Turner and Wilson seem equally eager to see Vero Electric split
“How and why Turner, Heady and Wilson are so pleased to see the County and the Shores attempt to pull off an assault on the very city they seek to serve is a question only they can explain.”
City Councilwoman Pilar Turner and council candidates Charlie Wilson and Brian Heady champion the merits of the County Commission’s and the Indian River Shores Town Council’s efforts split up Vero Electric, a move that would surely drive up electric rates and city taxes.
Listening to the three of them, you would think they believe the next election will be decided by anyone other than the voters of Vero Beach. Yes, outsides may attempt to influence the outcome of Vero Beach’s municipal elections, as Shores Councilman Gerry Weick has done in contributing to Wilson’s campaign; and Florida Power & Light may again spend tens of thousands of dollars to persuade Vero Beach voters to elect council members who will cave to FPL’s wishes, but in the end, when the votes are cast, Vero Beach residents and taxpayers are the ones who will have to decide what is in the best interest of their city.
Heady recently floated a proposal that the Shores Town Council and the County Commission should buy the City’s electric customer base and utility infrastructure that lies within their jurisdictions. After buying their way into the utility business, Heady envisions the Shores and the County would turn around and sell to FPL.
Heady claims “everybody would be happy,” but he has clearly not run the numbers or considered the financial implication of his proposal. Without question, rates would rise for Vero Electric’s remaining customers and city taxes would have to go up. Though Turner supposedly serves the people of Vero Beach, and though Heady and Wilson seek election to the Vero Beach City Council, all three seem inclined to support what is surely a terrible deal for the people of Vero Beach.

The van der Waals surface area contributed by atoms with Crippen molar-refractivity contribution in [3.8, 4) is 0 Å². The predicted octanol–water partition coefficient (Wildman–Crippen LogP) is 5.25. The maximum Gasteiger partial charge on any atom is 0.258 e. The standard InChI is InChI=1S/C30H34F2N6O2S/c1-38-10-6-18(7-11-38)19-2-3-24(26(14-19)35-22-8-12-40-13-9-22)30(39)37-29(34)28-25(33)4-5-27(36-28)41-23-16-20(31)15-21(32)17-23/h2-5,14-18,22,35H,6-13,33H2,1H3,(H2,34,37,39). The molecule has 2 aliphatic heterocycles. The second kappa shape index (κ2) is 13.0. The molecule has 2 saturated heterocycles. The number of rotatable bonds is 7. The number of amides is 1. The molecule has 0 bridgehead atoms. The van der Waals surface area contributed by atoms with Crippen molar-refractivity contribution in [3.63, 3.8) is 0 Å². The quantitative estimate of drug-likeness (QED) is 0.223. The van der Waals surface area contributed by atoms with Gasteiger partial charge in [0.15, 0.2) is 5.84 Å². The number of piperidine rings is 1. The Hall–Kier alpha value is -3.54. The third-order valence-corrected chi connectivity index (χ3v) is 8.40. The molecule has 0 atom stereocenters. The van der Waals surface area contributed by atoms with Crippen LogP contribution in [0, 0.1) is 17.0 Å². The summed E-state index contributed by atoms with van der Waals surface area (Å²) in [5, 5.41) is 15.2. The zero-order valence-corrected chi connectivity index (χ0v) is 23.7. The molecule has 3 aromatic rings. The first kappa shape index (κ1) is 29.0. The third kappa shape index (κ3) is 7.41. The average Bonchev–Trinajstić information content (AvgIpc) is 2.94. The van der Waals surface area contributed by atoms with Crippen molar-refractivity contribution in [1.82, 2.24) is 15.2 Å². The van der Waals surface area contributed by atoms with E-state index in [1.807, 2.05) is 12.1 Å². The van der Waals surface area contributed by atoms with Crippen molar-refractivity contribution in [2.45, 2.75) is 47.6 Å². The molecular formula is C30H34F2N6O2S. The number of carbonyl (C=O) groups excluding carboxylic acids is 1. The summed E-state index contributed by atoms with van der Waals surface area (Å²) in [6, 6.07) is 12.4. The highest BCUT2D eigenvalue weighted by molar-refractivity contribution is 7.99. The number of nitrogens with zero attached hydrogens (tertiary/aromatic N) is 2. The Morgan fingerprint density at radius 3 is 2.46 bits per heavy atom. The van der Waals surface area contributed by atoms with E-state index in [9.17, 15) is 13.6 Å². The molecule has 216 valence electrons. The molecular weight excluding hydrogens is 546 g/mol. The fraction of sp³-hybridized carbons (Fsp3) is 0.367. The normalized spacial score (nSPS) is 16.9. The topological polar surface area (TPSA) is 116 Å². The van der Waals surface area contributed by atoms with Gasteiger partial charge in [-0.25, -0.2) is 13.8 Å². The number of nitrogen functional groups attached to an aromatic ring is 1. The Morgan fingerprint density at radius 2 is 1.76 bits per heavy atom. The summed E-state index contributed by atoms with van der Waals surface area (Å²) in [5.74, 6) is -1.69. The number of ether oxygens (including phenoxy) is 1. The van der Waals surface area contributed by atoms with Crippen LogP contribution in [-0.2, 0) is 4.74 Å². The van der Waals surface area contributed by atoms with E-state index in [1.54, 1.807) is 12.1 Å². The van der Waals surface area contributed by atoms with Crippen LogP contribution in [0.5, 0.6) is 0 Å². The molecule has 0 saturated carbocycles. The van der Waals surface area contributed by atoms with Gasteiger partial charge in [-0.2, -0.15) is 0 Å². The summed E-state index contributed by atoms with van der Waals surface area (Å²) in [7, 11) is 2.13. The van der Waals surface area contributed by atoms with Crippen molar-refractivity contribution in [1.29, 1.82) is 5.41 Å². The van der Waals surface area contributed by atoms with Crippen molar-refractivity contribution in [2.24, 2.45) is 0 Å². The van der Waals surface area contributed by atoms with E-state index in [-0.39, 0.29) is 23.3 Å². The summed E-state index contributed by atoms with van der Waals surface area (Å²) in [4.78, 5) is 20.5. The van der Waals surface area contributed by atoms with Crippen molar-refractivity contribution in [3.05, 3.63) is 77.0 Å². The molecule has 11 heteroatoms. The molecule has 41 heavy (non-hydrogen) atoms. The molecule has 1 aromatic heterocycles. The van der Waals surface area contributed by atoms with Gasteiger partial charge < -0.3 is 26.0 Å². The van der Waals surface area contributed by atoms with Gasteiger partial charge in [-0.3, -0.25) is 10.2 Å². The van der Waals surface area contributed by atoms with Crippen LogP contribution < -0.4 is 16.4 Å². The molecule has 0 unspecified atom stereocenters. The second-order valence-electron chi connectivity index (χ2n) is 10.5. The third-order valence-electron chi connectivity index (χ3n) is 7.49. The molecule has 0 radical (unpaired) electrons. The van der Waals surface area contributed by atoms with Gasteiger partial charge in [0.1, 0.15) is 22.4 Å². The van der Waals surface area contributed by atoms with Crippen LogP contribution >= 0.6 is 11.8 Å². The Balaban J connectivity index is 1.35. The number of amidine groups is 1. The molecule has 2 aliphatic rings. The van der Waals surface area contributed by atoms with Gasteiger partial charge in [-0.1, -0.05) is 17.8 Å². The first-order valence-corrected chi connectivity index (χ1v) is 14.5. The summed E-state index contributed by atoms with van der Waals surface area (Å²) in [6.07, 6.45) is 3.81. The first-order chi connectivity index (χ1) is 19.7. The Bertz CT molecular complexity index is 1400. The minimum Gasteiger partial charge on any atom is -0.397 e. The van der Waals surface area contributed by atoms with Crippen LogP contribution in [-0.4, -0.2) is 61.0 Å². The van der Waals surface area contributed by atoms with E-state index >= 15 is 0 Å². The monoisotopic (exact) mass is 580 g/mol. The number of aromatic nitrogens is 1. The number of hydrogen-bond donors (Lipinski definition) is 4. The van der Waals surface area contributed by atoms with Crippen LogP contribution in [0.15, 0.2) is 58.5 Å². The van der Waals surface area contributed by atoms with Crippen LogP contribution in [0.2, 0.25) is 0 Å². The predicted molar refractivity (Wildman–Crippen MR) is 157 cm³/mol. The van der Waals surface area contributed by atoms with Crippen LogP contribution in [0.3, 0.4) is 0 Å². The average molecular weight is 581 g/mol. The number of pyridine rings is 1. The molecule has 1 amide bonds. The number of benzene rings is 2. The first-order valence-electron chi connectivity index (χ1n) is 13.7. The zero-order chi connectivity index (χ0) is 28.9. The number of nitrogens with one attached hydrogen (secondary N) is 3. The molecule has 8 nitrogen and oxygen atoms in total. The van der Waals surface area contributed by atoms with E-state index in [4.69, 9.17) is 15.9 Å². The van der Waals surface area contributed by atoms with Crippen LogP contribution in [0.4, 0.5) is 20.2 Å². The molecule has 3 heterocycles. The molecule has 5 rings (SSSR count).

Here’s why. Vero Electric receives one third of its power from three Florida Municipal Power Agency projects. The remaining two thirds is purchased through a wholesale power agreement with the Orlando Utilities Commission. Over the past 14 months, the cost of FMPA power has run $80.84 per megawatt hour. OUC’s power has cost $73.76 per megawatt hour. Weighting the average, Vero Beach is paying $75.79 per megawatt hour, given its current power suppliers.
A truncated Vero Electric, one with just 12,000 customers rather than 34,000 customers, would have to buy its way out of the OUC contract and would then be left with only the higher-priced FMPA power. As a consequence, Vero Electric’s fuel costs would rise 7 to 10 percent.
Because transmission and distribution costs and customer service costs could not be cut by two-thirds after a so-called “partial sale,” a much smaller Vero Electric will have higher operating costs per customer than it does today. In total, these factors are likely to drive up rates for Vero Electric’s remaining city customers as much as 25 percent.
How could Vero Beach voters logically support such a plan?
Through inevitable tax increases, Vero Beach residents and taxpayers would be further hurt by a partial sale. Currently, Vero Electric contributes approximately $5.5 million to the City’s general fund to help pay for municipal services, such as police protection, parks and recreation. (This transfer represents 6 percent of Vero Electric operating revenues. In contrast, the PSC allows FPL a return on its investment of some 11 percent.) In a partial sale, $3.3 million of the utility transfer would be lost. Vero Electric also pays for approximately $1.7 million in administrative expenses, such as the salaries and health insurance benefits of city council members. In a partial sale, some $1 million of the transfer to cover administrative expenses would also be lost.
Quite simply, without making still more drastic cuts to city services, a splitting up of Vero Electric would leave the city some $4 million short. Even if half of that deficit could be made up in spending cuts, city residents would still be facing a 50 percent tax increase on top of higher electric rates.
So, again I ask, how could this proposal possibly be one Vero Beach voters will logically support?
How and why Turner, Heady and Wilson are so pleased to see the County Commission and the Shores Town Council attempt to pull off an assault on the very city they seek to serve is a question only they can explain.